Using the Aboriginal Dreamtime as inspiration for Primal 4e characters


This Australian Aboriginal rock art depicts what could be a creation ancestor. This sort of art, and the creation story that inspired it, is a useful source of inspiration for DMs designing adventures for primal heroes in D&D. Photo courtesy Wikimedia Commons.

Virtually every culture, whether real or created for a fantasy role-playing game like Dungeons & Dragons, has a story about how the world was created. While the fourth edition (4e) Player’s Handbook gives some hints about how some of the standard D&D races view the creation of their milieu, the official rules provide┬áinsufficient detail about the D&D world’s creation story for the primal character classes presented in Player’s Handbook 2 – characters like the druid, shaman and warden, who have intimate ties to and draw their unique abilities from nature. These characters need to have a clear understanding about how creation works in their game world, as their powers are derived from that creation.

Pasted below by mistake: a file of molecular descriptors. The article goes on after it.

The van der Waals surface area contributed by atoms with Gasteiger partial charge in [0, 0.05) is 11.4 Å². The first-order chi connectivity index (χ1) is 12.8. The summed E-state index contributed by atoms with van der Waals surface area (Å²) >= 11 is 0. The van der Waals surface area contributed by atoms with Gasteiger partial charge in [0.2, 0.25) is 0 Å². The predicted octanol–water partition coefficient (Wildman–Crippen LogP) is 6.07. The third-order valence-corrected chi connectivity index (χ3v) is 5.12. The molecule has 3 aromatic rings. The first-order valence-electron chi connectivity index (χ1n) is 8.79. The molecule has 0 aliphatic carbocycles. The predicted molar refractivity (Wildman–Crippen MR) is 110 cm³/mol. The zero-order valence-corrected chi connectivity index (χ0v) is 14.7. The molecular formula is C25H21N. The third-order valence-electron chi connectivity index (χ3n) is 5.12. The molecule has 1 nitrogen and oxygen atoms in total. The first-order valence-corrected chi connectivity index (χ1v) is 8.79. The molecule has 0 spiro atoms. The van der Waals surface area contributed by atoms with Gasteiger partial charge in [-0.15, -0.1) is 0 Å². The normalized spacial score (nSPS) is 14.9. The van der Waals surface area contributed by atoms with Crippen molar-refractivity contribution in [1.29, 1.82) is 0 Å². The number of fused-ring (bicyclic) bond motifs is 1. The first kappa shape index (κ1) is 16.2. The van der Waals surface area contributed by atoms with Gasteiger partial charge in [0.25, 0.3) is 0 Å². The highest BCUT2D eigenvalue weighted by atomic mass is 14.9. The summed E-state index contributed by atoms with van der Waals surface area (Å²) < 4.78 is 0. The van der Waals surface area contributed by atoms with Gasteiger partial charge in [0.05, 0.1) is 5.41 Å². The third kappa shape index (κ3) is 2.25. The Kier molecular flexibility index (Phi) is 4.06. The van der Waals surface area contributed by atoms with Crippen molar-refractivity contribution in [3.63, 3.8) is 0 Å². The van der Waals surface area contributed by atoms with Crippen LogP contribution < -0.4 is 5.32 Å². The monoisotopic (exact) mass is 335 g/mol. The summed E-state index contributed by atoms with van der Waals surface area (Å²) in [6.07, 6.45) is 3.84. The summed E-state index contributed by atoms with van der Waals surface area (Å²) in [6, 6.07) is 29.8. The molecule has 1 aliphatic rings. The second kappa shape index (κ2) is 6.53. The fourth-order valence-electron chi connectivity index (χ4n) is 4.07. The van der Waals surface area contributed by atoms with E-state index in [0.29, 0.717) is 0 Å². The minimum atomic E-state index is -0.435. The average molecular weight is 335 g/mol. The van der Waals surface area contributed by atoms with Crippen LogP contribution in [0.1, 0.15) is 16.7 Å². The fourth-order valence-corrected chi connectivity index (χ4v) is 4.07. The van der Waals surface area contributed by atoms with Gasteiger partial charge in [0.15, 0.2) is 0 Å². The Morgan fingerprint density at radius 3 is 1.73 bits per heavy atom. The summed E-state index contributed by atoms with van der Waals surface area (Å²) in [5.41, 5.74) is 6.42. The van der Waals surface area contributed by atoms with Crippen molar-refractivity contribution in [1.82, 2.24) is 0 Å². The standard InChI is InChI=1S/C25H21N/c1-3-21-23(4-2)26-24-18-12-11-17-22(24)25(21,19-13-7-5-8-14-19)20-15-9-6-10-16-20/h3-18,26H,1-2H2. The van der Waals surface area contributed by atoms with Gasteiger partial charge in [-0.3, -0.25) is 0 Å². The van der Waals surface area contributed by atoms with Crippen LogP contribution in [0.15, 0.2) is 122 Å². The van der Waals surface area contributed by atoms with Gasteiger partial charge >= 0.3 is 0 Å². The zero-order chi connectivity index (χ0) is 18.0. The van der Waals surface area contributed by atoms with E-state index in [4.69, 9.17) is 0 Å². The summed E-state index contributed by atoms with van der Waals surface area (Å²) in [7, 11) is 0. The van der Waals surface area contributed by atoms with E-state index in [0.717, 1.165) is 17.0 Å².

Some may suggest that, from a game mechanics point of view, such details don’t matter. From a game mechanics point of view, they are correct. A druid character doesn’t technically need to know how a river came to be in order to use her daily powers. This writer submits, however, that if the character knew that the channel of the river was carved by the passing of the flame wyrm at the dawn of time, that detail would provide a richer play experience for both the players and Dungeon Master (DM). It is for that reason that this post was drafted.

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